I knew there was every likelihood that my teenage best friend would read that post, as I introduced her to my blog earlier this year in what was a tentative step on my part to try to decrease the distance that I had put between us. I did not expect that she would read it late that very night and turn up on my doorstep the next day!

Yep, she did.

She lives almost 200 miles away – something like a six hour round trip –  and we last saw each other in 2002.

We use a messaging app to chat. When, yesterday, a photo of my friend, who is not given to selfies, popped up, the background of which looked like the distinctive city where I live, I was a little bemused. I assumed I’d got it wrong, or that it was an old photograph. I could see that she was writing a further message and calmly awaited further explanation.

I am on my way to put the kettle on … it began.

I gasped, for a moment I thought she was kidding before swiftly considering that she would not joke having read that post, which I knew for certain she had.

***

So, we hadn’t seen each other for 15 years – we’ve known each other for 33 years.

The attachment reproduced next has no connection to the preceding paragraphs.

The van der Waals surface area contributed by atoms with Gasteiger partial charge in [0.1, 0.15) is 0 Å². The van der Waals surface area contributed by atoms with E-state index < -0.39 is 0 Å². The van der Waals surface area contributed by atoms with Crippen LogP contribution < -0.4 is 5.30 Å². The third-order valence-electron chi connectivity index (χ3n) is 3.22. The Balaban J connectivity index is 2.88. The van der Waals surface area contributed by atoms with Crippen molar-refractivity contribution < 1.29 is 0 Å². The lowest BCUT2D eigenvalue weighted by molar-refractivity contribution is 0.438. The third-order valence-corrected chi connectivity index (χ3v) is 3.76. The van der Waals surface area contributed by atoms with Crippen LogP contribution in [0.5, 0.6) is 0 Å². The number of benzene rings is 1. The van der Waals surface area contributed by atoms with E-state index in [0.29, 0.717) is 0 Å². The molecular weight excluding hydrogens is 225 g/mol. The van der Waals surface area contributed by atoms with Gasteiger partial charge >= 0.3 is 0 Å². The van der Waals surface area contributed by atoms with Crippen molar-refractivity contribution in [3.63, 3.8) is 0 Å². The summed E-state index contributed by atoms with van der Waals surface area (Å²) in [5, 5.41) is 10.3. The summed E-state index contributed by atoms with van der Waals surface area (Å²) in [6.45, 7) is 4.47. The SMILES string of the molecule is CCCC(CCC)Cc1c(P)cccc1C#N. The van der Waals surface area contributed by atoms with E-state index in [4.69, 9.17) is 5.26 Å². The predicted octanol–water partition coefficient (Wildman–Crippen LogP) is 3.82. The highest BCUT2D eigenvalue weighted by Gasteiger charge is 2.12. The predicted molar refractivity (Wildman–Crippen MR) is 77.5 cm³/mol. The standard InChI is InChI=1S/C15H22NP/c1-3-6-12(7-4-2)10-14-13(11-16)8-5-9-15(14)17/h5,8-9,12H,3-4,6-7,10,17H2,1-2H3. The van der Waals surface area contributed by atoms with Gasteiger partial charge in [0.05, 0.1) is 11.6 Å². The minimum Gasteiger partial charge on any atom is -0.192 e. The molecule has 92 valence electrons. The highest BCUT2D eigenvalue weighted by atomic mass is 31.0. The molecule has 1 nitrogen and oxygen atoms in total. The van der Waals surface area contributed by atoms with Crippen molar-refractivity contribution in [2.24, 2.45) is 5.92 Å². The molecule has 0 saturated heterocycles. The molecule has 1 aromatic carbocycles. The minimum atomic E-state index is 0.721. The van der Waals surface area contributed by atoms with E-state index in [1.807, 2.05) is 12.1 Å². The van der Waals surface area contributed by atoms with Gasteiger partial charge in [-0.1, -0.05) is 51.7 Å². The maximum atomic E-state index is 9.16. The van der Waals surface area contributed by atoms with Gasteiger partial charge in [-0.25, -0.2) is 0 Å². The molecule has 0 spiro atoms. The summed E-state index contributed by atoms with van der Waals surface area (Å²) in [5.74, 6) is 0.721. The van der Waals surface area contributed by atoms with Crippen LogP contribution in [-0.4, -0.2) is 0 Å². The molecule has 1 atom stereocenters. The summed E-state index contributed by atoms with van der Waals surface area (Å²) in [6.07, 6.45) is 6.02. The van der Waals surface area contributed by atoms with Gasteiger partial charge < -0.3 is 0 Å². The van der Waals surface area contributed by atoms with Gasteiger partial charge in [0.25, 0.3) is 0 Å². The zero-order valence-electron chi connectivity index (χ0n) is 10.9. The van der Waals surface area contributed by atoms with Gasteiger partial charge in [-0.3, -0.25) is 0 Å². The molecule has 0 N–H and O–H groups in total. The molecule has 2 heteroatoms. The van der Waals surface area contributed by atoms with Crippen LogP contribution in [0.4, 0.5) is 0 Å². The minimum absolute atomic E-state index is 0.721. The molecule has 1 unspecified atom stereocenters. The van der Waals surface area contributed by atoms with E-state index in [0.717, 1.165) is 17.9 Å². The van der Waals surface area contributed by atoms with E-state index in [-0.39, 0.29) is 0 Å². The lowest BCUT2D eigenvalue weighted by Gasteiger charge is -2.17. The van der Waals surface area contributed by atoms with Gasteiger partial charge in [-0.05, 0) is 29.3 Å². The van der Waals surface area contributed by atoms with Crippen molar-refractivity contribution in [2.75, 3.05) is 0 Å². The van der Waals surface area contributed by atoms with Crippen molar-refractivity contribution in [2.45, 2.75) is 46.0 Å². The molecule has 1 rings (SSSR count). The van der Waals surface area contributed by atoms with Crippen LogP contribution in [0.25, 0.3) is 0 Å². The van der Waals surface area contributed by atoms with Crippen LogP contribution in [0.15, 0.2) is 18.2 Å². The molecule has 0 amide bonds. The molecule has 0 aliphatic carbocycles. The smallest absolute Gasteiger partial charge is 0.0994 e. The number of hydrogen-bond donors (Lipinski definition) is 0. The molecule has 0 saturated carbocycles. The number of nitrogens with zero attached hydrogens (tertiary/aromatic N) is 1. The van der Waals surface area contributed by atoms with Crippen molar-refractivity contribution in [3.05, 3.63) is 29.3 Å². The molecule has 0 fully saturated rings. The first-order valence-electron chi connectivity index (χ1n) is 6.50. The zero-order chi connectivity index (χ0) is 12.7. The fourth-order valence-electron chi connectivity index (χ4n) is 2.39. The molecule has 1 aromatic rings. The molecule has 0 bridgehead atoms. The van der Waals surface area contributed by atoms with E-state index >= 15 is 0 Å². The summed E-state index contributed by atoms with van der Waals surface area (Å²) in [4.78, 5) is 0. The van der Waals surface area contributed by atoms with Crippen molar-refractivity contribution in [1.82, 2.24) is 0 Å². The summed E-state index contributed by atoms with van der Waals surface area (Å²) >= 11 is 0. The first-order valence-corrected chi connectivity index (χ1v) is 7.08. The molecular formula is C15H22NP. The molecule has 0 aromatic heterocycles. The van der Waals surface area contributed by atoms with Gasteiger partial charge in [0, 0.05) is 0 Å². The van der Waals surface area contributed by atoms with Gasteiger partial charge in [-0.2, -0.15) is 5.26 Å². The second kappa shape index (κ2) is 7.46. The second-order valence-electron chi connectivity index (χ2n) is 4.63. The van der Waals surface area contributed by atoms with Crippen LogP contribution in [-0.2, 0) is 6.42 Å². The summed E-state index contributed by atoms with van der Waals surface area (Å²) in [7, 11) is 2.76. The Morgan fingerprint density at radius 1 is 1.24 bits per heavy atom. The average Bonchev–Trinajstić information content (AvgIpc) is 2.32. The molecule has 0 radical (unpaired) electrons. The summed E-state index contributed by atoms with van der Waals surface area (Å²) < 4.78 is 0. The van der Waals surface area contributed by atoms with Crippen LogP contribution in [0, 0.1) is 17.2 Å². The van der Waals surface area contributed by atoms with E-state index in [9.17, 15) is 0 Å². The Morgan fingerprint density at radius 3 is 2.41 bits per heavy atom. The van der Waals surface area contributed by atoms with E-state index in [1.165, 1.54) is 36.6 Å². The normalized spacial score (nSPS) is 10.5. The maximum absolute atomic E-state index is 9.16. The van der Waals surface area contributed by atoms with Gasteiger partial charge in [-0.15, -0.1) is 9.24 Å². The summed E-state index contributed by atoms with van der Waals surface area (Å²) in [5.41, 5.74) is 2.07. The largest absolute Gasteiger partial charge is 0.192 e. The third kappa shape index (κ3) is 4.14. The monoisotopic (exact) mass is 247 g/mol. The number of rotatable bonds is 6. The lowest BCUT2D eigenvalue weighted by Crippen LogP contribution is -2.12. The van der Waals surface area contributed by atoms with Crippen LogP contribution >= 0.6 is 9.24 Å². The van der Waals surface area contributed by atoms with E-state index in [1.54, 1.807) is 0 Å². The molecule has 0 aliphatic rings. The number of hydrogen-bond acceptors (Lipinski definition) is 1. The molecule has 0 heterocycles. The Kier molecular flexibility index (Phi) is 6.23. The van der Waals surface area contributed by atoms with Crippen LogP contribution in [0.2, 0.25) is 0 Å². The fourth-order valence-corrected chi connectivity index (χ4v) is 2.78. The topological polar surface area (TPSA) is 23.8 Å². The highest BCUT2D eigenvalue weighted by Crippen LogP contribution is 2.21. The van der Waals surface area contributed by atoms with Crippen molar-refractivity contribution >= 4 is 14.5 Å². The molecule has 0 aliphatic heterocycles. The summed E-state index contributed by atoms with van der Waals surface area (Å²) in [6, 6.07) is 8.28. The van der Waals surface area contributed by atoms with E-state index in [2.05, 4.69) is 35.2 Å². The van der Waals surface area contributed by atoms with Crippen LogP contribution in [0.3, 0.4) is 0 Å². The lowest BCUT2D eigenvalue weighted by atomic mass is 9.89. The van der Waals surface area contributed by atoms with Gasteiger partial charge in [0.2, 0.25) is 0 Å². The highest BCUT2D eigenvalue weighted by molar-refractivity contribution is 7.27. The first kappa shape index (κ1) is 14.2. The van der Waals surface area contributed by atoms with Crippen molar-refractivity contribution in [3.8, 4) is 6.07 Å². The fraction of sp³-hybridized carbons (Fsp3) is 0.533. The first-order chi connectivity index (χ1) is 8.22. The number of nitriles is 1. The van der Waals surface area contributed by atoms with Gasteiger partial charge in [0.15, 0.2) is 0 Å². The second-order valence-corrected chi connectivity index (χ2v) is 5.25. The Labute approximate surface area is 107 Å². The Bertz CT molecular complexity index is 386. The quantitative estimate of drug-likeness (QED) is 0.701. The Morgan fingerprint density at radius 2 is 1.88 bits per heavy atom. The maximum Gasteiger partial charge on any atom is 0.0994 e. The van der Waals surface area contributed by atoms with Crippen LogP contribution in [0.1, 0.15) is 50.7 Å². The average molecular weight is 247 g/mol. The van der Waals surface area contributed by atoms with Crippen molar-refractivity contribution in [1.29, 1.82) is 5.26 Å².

I don’t think a year has gone by without some sort of contact, even if just a scribbled note in a greetings card. We perhaps connected on social media between three and five years ago, I can’t remember. We’ve certainly chatted frequently online for the last year, if not longer than that. I curse my addled my memory here for not being able to remember.

They say that the best of friends can pick up where they left off, no matter the time that has elapsed, as though it were only yesterday. I’ve heard this, friends have said it of my friendships with them, but I hadn’t seen it until yesterday.

“Let’s have a cuppa”, she said.

“I haven’t got any milk”, I said, genuinely appalled … and fearing that I could never again set foot in our Lancashire homeland having committed the cardinal sin of not being able to offer someone ‘a brew’.